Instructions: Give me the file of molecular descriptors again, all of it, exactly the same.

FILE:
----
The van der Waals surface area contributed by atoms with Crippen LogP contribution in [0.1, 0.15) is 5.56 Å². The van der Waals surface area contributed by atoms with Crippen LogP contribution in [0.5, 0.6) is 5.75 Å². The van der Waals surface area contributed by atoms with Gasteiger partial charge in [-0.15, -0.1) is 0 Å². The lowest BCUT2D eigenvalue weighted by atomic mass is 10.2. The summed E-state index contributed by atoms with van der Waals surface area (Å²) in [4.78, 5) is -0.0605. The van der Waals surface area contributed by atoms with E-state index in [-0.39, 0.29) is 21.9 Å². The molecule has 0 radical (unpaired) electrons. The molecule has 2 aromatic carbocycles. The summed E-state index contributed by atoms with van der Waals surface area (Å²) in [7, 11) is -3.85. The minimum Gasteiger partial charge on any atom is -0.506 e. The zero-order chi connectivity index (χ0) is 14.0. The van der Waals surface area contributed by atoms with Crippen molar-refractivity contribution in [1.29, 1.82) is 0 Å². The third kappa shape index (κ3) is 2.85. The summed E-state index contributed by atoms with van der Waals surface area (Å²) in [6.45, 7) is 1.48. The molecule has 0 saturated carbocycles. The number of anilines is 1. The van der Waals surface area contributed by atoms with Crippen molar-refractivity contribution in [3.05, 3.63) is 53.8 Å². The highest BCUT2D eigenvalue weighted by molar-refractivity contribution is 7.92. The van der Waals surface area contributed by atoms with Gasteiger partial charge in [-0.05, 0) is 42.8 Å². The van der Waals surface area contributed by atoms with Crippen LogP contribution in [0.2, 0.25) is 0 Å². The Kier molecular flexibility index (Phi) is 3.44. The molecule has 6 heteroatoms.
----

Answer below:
The van der Waals surface area contributed by atoms with Crippen LogP contribution in [0.1, 0.15) is 5.56 Å². The van der Waals surface area contributed by atoms with Crippen LogP contribution in [0.5, 0.6) is 5.75 Å². The van der Waals surface area contributed by atoms with Gasteiger partial charge in [-0.15, -0.1) is 0 Å². The lowest BCUT2D eigenvalue weighted by atomic mass is 10.2. The summed E-state index contributed by atoms with van der Waals surface area (Å²) in [4.78, 5) is -0.0605. The van der Waals surface area contributed by atoms with E-state index in [-0.39, 0.29) is 21.9 Å². The molecule has 0 radical (unpaired) electrons. The molecule has 2 aromatic carbocycles. The summed E-state index contributed by atoms with van der Waals surface area (Å²) in [7, 11) is -3.85. The minimum Gasteiger partial charge on any atom is -0.506 e. The zero-order chi connectivity index (χ0) is 14.0. The van der Waals surface area contributed by atoms with Crippen molar-refractivity contribution in [1.29, 1.82) is 0 Å². The third kappa shape index (κ3) is 2.85. The summed E-state index contributed by atoms with van der Waals surface area (Å²) in [6.45, 7) is 1.48. The molecule has 0 saturated carbocycles. The number of anilines is 1. The van der Waals surface area contributed by atoms with Crippen molar-refractivity contribution in [3.05, 3.63) is 53.8 Å². The highest BCUT2D eigenvalue weighted by molar-refractivity contribution is 7.92. The van der Waals surface area contributed by atoms with Gasteiger partial charge in [-0.05, 0) is 42.8 Å². The van der Waals surface area contributed by atoms with Crippen LogP contribution in [0.2, 0.25) is 0 Å². The Kier molecular flexibility index (Phi) is 3.44. The molecule has 6 heteroatoms.